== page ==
Ten years later, Baldwin Lee stopped through Macon, Georgia, Little Richard’s hometown. Macon was one of many southern towns Lee visited at the start of what would become an almost decade-long project. He drove a Dodge Dart Sport. In each town, he left his car and walked the streets, carrying a 4-by-5-inch view camera, searching for someone to photograph, wilting in the summer heat. Sometimes, he took his map to the local police station. He’d tell them he was a photographer with expensive equipment and hand over a highlighter so they could circle the neighborhoods to avoid. “Of course,” he says in an interview with curator Jessica Bell Brown, in a forthcoming monograph published by Hunters Point Press, “I did the opposite.”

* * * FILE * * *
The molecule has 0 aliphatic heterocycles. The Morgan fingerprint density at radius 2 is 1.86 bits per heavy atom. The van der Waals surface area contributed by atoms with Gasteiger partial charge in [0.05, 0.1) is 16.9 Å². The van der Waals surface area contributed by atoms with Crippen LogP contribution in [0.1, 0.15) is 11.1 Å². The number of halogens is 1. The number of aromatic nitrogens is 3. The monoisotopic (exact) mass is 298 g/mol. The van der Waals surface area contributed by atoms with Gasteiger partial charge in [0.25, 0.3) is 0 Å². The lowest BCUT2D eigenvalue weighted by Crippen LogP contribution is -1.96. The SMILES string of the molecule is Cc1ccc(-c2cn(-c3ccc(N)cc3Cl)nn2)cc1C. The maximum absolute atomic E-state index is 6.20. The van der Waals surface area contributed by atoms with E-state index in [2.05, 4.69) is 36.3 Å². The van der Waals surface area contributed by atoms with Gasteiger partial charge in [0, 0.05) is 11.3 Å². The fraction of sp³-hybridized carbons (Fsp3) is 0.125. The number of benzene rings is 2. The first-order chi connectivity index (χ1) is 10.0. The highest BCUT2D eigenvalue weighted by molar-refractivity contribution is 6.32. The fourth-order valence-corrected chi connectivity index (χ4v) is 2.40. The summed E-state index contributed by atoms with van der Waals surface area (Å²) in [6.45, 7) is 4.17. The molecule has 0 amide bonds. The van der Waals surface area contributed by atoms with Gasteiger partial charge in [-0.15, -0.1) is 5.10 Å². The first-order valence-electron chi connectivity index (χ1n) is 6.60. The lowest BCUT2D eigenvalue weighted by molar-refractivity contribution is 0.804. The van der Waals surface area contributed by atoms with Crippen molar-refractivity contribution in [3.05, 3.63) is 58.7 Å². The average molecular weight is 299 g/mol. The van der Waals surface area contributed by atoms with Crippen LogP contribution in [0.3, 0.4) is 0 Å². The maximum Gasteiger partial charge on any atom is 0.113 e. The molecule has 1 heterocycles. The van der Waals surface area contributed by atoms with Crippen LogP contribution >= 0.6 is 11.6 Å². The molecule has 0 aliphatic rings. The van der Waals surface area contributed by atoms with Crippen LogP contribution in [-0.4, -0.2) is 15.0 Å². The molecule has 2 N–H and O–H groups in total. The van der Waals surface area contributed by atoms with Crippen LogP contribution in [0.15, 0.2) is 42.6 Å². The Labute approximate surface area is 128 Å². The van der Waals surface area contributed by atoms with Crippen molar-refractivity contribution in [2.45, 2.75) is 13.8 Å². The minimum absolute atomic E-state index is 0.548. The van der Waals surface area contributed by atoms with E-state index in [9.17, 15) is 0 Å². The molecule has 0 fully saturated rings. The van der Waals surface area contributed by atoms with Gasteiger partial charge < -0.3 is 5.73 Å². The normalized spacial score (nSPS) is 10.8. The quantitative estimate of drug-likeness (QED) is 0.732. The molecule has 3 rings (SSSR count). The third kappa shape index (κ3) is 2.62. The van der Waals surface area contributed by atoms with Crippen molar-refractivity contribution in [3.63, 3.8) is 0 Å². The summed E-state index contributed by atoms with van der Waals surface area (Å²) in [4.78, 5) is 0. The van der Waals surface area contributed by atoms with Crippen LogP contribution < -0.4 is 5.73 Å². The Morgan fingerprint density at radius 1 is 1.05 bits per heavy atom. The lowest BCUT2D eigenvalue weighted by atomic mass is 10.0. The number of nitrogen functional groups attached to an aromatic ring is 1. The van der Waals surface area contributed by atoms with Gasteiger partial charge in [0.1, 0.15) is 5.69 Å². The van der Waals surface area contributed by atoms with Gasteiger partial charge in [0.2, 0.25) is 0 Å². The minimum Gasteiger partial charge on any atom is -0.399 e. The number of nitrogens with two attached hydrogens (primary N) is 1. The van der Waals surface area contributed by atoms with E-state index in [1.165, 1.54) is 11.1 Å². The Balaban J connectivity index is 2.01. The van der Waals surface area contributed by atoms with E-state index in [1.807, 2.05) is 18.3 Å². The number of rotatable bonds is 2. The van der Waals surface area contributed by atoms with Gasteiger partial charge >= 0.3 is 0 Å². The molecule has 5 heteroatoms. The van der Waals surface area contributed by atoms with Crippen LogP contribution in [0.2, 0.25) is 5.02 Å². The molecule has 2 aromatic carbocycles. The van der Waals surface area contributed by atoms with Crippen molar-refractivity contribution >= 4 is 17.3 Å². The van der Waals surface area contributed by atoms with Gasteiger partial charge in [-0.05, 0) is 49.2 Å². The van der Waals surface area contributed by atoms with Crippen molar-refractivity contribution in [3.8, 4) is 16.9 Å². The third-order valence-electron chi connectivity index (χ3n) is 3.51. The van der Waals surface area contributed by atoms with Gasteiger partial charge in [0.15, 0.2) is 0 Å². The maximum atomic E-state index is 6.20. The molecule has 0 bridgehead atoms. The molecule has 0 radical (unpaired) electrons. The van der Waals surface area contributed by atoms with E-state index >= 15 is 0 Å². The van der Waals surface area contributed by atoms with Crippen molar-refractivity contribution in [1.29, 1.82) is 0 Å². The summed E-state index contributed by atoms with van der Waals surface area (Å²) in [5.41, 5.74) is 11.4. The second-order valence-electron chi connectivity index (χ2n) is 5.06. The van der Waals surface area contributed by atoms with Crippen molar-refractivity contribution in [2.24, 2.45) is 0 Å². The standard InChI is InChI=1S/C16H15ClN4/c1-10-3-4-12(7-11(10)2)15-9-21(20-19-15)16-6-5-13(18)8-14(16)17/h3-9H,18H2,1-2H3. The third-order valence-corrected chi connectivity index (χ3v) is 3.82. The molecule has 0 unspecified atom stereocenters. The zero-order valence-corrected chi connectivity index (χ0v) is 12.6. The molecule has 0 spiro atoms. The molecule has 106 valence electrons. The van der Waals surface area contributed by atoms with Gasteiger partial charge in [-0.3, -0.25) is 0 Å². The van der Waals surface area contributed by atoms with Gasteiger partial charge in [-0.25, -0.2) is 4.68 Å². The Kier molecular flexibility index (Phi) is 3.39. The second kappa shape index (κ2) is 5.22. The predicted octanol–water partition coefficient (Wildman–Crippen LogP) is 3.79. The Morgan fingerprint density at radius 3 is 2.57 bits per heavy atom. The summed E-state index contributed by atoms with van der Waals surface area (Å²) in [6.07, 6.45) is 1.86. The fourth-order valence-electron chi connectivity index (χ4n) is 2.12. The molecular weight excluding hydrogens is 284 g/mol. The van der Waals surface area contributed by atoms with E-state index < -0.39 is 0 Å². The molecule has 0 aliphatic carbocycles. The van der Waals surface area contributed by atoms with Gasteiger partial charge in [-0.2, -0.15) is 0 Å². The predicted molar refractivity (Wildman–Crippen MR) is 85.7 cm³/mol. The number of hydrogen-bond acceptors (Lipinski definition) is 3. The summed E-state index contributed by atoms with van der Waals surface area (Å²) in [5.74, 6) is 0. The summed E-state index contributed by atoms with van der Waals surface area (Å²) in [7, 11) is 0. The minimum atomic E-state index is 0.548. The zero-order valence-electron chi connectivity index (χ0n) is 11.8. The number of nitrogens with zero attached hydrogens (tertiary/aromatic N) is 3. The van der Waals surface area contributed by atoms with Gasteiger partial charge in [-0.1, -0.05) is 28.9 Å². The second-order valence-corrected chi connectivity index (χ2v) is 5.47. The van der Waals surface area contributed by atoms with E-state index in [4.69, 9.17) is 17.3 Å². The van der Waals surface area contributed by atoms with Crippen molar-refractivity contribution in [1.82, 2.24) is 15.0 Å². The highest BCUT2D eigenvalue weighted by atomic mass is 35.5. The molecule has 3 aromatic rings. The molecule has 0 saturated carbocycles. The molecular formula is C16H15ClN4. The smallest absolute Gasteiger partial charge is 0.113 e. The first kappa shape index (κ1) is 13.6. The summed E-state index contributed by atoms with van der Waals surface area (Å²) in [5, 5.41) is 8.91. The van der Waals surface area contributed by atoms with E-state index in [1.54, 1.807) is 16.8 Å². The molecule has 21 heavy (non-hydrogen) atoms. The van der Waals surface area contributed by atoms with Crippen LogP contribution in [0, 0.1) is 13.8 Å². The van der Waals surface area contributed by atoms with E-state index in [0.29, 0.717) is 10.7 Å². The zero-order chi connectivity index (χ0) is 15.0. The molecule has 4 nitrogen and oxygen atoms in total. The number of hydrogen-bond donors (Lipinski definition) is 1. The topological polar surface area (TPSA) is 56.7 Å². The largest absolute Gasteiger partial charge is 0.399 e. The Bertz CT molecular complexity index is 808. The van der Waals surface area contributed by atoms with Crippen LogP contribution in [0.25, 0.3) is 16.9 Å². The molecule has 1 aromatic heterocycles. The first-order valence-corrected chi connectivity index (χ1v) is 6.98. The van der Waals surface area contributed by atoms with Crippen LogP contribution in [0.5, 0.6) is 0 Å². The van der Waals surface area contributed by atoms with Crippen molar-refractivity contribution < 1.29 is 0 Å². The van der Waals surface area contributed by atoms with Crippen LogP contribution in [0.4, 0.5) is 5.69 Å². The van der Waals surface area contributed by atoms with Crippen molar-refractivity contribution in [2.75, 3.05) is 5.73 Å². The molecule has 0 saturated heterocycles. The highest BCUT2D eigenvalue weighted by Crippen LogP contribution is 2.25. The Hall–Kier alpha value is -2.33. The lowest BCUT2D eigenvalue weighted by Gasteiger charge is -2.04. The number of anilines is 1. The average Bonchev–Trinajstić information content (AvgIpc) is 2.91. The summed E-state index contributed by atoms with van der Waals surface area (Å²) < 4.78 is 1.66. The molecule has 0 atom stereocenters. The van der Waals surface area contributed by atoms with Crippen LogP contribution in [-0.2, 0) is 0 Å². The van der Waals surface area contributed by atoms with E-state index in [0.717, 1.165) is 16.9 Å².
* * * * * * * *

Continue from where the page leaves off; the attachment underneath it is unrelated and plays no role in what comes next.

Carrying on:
Lee had received perhaps the best photography education one could ask for in the United States in the twentieth century. His father—who fought in World War II with the U.S. Army (although he was a Chinese national) and later studied architecture at Pratt Institute on the G.I. Bill—told Lee when he was five years old that he would go to the Massachusetts Institute of Technology. Lee fulfilled the prophecy in his own way, taking up photography there as a student of Minor White. Next came the Yale School of Art, where he studied with Walker Evans and earned an MFA in 1975. Lee served as Evans’s personal printer, frequently stayed at the legend’s house in Connecticut, and handled some of Evans’s greatest negatives from Let Us Now Praise Famous Men. He’d spent enough time with the so-called best and brightest—or, in his words, “eggheads and all the rest”—so, in 1983, he took a two-thousand-mile road trip through the South.